15. Aploine

Posts: 445; Member since: Oct 24, 2013

:-)) The biggest fault of android is Google, well said. Remember Google is Skynet. Saying that Google or Nsa or Apple or anyone who has your life recorded in details, is not intrsted in you is so stupid. It's not if they are intrested in you now but when they will acquire that interest. If you are a reporter or a polititian or an important person for x resons they could target you easily. Eg, the name Snowden does it ring any bells? They even accused him as a rapist for cryin outloud!

16. neela_akaash

Posts: 1239; Member since: Aug 05, 2014

Already using this feature in MIUI for over a year.. and it's very useful as per my requirements...

20. mafiaprinc3

Posts: 585; Member since: May 07, 2012

TERMINATOR 3 RISE OF THE MACHINES. LOL

23. kgbme

Posts: 5; Member since: Jul 10, 2017

"You can always opt-out", after everything you have had already been synced without permission, or ask.

14. EclipseGSX

Posts: 1777; Member since: Oct 18, 2011

Your life is not that interesting. Google mainly just wants to target appropriate ads for you.

24. kgbme

Posts: 5; Member since: Jul 10, 2017

And record and archive anything and everything ever entered on a phone; build a database of how different demographics communicate and what the interpersonal relationships are like. We, probably, couldn't everything guess the million ways they're going to use it for - starting with tracking and identifying targets in case of war.

2. donrox

Posts: 203; Member since: Jul 18, 2014

A step in the right direction!

3. Saioofi

Posts: 344; Member since: May 23, 2014

"iOS is years behind android"

7. buccob

Posts: 2975; Member since: Jun 19, 2012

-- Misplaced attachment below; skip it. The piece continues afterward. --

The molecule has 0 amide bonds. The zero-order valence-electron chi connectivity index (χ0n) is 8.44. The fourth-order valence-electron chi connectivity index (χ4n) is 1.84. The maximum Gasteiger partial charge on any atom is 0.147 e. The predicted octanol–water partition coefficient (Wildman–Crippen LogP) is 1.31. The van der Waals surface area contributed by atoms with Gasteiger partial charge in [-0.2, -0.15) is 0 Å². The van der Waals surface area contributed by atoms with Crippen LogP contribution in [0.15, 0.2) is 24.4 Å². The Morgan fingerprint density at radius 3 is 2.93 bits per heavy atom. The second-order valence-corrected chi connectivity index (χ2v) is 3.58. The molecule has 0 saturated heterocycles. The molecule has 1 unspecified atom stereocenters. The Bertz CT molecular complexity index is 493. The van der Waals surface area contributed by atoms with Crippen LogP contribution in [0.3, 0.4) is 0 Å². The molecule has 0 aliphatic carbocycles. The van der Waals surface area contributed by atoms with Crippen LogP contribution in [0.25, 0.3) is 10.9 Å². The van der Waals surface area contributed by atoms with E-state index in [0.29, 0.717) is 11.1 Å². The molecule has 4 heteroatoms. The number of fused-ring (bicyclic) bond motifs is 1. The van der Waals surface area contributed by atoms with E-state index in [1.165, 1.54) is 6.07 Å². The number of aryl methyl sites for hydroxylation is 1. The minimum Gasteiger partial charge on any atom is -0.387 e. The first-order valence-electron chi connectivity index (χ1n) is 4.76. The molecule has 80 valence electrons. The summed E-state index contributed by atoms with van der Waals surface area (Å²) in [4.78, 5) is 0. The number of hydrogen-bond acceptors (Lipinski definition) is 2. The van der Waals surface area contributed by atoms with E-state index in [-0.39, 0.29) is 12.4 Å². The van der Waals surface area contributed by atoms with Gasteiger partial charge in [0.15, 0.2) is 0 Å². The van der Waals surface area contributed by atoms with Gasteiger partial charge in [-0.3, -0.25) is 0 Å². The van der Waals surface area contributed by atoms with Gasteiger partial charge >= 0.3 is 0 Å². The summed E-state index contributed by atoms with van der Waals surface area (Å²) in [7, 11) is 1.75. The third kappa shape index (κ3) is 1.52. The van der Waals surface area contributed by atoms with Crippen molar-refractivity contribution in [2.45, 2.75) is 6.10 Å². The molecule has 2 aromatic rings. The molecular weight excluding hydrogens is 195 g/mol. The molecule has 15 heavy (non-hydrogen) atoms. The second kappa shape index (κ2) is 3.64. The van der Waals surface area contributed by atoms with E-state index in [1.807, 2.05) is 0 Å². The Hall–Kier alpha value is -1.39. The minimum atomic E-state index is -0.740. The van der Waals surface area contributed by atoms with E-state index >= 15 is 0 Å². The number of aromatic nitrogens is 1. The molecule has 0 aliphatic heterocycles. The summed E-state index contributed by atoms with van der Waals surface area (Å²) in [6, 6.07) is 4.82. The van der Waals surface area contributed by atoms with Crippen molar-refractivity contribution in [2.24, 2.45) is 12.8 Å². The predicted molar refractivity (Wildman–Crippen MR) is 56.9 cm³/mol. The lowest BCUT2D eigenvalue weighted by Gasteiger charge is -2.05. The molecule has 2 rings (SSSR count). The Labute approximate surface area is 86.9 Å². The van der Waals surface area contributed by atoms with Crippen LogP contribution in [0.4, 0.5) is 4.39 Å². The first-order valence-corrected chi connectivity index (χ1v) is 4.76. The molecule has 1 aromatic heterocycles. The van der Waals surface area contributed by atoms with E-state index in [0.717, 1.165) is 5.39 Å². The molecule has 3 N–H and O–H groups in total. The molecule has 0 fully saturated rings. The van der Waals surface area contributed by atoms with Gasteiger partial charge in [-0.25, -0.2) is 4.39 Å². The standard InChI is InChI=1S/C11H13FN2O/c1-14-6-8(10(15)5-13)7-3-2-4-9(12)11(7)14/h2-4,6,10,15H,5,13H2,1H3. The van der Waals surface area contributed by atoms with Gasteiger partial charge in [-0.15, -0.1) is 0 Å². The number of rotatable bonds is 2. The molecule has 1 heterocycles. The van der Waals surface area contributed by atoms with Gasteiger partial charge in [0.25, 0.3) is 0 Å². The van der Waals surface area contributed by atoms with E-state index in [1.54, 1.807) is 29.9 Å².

It is... Just not for a couple of features like this one... But for most of the OS it is

4. surethom

Posts: 1718; Member since: Mar 04, 2009

What if you choose No to one of the permissions, does it stop u using that app?

5. sss_ddk

Posts: 76; Member since: Mar 05, 2013

Guess it will depend on the developer

21. An.Awesome.Guy

Posts: 636; Member since: Jan 12, 2015

AFAIK it won't really stop the app, instead it will fool the app by giving it null info like it will give it empty list for contacts , black image for camera and so on.

22. An.Awesome.Guy

Posts: 636; Member since: Jan 12, 2015

I don't see an internet connecting permission and in case there isn't then a firewall would be great for controlling apps getting through the Internet . Remember to support developers by letting them send ads to you and not disabling such apps from internet

25. kgbme

Posts: 5; Member since: Jul 10, 2017

OF COURSE that a rule-based firewall on Android is BADLY needed.

8. TylerGrunter

Posts: 1544; Member since: Feb 16, 2012

Pity, I don't see the "run in the background" permission. That's the one I am most interested in.

11. kalloud

Posts: 155; Member since: Jun 21, 2012

There's an option in the latest developer preview called "inactive apps" where you can toggle apps that run in the background. It's found under developer options menu.

17. TylerGrunter

Posts: 1544; Member since: Feb 16, 2012

I´ll give a look into it.

12. RebelwithoutaClue unregistered

Run in the background or Auto-start? I hate that certain apps automatically start when I reboot my phone (luckily I have a rooted phone and Privacy guard)

18. TylerGrunter

Posts: 1544; Member since: Feb 16, 2012

Run in the background, I also don´t like when I start an app and it keeps running in the background even if I don´t want it to. I use greenify to to freeze them, I´m also rooted. But if I had the option then I would not need root.

26. kgbme

Posts: 5; Member since: Jul 10, 2017

Yes, "All Permissions" will display that an app can load on startup, but no way to control it without rooting the phone and advanced Android operating system knowledge. The most important, crucial, things are (purposely?) kept out of our reach. :-/

9. elitewolverine

Posts: 5192; Member since: Oct 28, 2013

Looks like windows 10 mobile ability.

27. kgbme

Posts: 5; Member since: Jul 10, 2017

=0 ability

19. Awaragardiyan unregistered

did that on xiaomi's miui an year ago